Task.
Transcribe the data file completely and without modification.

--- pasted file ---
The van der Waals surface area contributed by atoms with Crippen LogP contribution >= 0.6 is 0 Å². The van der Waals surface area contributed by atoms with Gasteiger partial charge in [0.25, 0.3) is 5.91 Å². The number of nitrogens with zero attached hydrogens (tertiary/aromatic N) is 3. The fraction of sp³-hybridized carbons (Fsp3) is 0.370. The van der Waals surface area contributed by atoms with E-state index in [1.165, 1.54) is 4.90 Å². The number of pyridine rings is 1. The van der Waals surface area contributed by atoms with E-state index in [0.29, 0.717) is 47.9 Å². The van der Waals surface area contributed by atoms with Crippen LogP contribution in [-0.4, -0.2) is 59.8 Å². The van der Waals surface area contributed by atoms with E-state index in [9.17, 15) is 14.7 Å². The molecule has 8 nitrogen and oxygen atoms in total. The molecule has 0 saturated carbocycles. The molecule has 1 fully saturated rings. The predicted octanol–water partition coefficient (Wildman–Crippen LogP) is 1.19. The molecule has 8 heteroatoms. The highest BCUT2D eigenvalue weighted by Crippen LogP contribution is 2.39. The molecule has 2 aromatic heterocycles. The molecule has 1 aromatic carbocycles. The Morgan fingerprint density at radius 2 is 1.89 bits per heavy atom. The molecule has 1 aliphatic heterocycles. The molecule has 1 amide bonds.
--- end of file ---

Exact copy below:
The van der Waals surface area contributed by atoms with Crippen LogP contribution >= 0.6 is 0 Å². The van der Waals surface area contributed by atoms with Gasteiger partial charge in [0.25, 0.3) is 5.91 Å². The number of nitrogens with zero attached hydrogens (tertiary/aromatic N) is 3. The fraction of sp³-hybridized carbons (Fsp3) is 0.370. The van der Waals surface area contributed by atoms with E-state index in [1.165, 1.54) is 4.90 Å². The number of pyridine rings is 1. The van der Waals surface area contributed by atoms with E-state index in [0.29, 0.717) is 47.9 Å². The van der Waals surface area contributed by atoms with Crippen LogP contribution in [-0.4, -0.2) is 59.8 Å². The van der Waals surface area contributed by atoms with E-state index in [9.17, 15) is 14.7 Å². The molecule has 8 nitrogen and oxygen atoms in total. The molecule has 0 saturated carbocycles. The molecule has 1 fully saturated rings. The predicted octanol–water partition coefficient (Wildman–Crippen LogP) is 1.19. The molecule has 8 heteroatoms. The highest BCUT2D eigenvalue weighted by Crippen LogP contribution is 2.39. The molecule has 2 aromatic heterocycles. The molecule has 1 aromatic carbocycles. The Morgan fingerprint density at radius 2 is 1.89 bits per heavy atom. The molecule has 1 aliphatic heterocycles. The molecule has 1 amide bonds.